By Alison Ballance
Blue cod (left and right photos), butterfish (centre) and paua (right) quickly increase in numbers and size when protected in a marine reserve. All photos taken in the Taputeranga Marine Reserve by Malcolm Francis.
New Zealand’s first fully protected marine reserve was created in 1975 at Goat Island near Leigh. The Minister of Conservation’s announcement on 2 March 2014 that three new marine reserves around Bounty, Antipodes and Campbell islands in the subantarctic had come into effect brings the total to 37. Six more reserves will be created during 2014 - five on the West Coast and one at Akaroa - bringing the total number of marine reserves in New Zealand to 43.
‘No take’ marine reserves that are created under the Marine Reserves Act 1971 (a new marine reserves bill has been stalled for a few years but may come before the House this year) are a type 1 Marine Protected Area, or MPA. As well, there are currently 16 type 2 MPAs, some of which are full no-take and some of which are only partially protected. These include marine parks, some cable and pipeline closure zones and some fisheries closures.
In this programme to mark Seaweek Alison Ballance talks with Jonathan Gardner at Victoria University about his involvement in the creation of Taputeranga Marine Reserve in Wellington. She then joins a team (left) from Waikato University, the Department of Conservation and Victoria University, carrying out monitoring in the Kapiti Island marine reserve, north of Wellington, and talks with Phil Ross, PhD student Alix LaFerrierre, Shane Geange and DoC ranger Dave Wrightson. She also catches up with Chris Battershill, who holds the Bay of Plenty Regional Council Chair in Coastal Science at Waikato University. We hear from everyone in the programme how marine life in no take marine reserves in New Zealand shows a very positive response to protection.
Government policy has a target of protecting 10% of New Zealand’s marine environment in a network of representative marine protected areas. This matches the United Nations Environment Program’s International Convention on Biological Diversity target of 10% global ocean protection by 2020.
So how are we going? It depends on what kind of marine protected Area or MPA you mean – a full no-take marine reserve or some other level of protection – and whether, for marine environment, you consider just territorial waters out to the 12 nautical mile limit, or whether you include all waters in our complete Exclusive Economic Zone, or EEZ, out to 200 nautical miles.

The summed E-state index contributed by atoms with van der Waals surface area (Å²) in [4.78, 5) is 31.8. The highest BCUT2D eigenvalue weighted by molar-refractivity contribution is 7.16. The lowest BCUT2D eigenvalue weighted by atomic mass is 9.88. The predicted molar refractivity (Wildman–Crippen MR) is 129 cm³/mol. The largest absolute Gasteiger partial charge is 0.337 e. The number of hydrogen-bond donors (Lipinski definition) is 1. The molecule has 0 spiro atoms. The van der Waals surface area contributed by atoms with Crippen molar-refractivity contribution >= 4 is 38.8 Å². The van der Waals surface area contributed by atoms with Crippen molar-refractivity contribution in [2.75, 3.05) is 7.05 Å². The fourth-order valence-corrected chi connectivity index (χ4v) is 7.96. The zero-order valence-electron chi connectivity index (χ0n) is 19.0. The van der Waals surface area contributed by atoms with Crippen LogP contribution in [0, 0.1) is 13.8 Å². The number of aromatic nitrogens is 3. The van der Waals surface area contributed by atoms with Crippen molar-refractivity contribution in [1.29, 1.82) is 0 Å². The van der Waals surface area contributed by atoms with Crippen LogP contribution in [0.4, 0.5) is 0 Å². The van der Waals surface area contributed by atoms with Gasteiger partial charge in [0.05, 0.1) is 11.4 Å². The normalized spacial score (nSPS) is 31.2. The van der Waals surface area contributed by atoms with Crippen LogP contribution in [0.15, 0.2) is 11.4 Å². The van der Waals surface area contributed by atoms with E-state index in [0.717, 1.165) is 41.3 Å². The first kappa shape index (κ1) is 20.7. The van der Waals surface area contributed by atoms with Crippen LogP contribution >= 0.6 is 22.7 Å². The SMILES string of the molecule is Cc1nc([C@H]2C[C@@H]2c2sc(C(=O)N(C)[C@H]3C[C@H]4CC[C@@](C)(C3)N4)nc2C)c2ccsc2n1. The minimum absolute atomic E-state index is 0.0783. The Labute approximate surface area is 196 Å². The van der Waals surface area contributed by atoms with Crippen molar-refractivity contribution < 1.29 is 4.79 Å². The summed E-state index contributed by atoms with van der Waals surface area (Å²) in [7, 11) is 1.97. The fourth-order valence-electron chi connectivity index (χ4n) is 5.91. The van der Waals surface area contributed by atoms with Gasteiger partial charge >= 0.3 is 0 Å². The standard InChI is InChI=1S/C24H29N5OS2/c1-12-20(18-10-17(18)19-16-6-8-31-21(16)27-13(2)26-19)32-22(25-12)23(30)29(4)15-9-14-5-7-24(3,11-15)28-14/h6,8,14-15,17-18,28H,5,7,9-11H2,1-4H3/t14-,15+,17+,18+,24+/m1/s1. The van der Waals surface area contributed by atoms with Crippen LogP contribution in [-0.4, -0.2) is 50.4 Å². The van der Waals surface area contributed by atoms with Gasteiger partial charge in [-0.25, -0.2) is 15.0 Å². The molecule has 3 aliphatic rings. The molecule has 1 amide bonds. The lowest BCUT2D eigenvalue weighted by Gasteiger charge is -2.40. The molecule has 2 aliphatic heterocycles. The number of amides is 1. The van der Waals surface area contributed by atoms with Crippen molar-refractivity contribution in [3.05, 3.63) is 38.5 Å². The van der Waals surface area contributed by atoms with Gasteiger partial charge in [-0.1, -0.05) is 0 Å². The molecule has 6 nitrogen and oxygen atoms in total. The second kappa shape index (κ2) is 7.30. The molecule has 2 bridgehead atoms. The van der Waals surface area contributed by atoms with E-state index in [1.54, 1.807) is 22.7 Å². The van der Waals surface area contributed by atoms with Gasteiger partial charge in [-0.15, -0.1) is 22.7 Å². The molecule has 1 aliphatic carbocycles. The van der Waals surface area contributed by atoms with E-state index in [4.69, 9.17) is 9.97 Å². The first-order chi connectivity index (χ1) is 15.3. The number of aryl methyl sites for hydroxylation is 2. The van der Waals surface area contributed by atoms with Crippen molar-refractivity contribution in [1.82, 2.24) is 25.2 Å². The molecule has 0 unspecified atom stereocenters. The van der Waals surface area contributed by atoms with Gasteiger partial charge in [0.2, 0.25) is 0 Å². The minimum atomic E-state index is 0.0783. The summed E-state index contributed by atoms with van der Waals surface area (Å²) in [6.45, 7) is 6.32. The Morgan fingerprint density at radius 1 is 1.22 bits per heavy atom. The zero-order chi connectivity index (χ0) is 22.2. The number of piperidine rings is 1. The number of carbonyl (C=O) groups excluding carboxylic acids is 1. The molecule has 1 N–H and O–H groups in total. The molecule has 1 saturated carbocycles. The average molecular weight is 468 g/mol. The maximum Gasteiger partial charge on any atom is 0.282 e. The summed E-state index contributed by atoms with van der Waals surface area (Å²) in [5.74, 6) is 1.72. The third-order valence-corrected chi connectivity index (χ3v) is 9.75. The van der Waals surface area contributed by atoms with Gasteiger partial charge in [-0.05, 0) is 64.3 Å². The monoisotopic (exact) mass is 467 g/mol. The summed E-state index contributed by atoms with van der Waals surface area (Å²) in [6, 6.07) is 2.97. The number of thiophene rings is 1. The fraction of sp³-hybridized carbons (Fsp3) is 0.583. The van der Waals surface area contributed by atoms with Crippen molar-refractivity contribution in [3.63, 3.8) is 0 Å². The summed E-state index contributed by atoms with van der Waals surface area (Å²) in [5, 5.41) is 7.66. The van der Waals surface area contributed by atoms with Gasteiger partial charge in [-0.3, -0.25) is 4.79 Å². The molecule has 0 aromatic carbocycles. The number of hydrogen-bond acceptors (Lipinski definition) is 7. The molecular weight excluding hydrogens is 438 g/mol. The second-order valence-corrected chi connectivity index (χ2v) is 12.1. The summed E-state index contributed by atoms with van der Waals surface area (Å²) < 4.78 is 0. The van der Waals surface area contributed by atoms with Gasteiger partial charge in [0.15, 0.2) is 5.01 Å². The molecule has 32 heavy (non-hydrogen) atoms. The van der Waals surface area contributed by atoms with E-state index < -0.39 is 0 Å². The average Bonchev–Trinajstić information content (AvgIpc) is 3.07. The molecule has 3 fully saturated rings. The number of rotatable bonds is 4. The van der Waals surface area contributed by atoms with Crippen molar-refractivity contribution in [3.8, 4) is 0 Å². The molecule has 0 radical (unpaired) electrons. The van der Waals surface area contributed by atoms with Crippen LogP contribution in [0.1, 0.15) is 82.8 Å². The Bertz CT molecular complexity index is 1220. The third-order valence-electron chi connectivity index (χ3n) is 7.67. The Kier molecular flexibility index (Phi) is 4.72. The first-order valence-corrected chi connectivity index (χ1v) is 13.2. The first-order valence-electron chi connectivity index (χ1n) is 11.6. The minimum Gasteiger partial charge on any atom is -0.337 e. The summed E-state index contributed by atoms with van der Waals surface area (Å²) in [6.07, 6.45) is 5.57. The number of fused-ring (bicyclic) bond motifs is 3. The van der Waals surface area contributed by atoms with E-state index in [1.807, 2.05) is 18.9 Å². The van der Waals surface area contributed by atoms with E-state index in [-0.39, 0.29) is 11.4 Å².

Minister of Conservation Nick Smith’s press release on the new subantarctic marine reserves says they will expand the proportion of our territorial sea that is protected to 9.5%, close to the target of 10%. However, as a proportion of our entire marine environment the figures don’t look quite so good – just over 0.4% of our more than 4 million square kilometre EEZ is protected in marine reserves, or just over 0.55% if you also include the 16 type-2 MPAs.
Invertebrates, including octopuses (centre), and marine algae also benefit from being in a marine reserve. All photos taken in the Taputeranga Marine Reserve by Malcolm Francis.
A recent scientific paper in Marine Policy identified that the New Zealand public thinks that, on average, 36% of their marine environment should be protected. However, if you take out the massive marine reserves around the Kermadecs and subantarctic islands, just 3% (by area) of our current marine reserves are located around the coasts of North, South and Stewart islands. That 3% protects just 0.3% of our mainland coastal waters. Otago still has no marine reserves at all, although a community forum was established in 2013 to come up with proposals for marine reserves in the region.. At the rate we’re going it’ll be hundreds of years before we have a good representative network of marine reserves covering 10% of our mainland coastline.
A recent paper in Biological Conservation by long-time marine reserve advocate Bill Ballantine is a good overview of fifty years of progress in New Zealand, and outlines what is needed to create a good representative network of marine reserves. Conservation organisations such as WWF and Pew Foundation are advocating for a larger marine reserve network, including large sanctuaries in New Zealand's EEZ, such as the Kermadecs.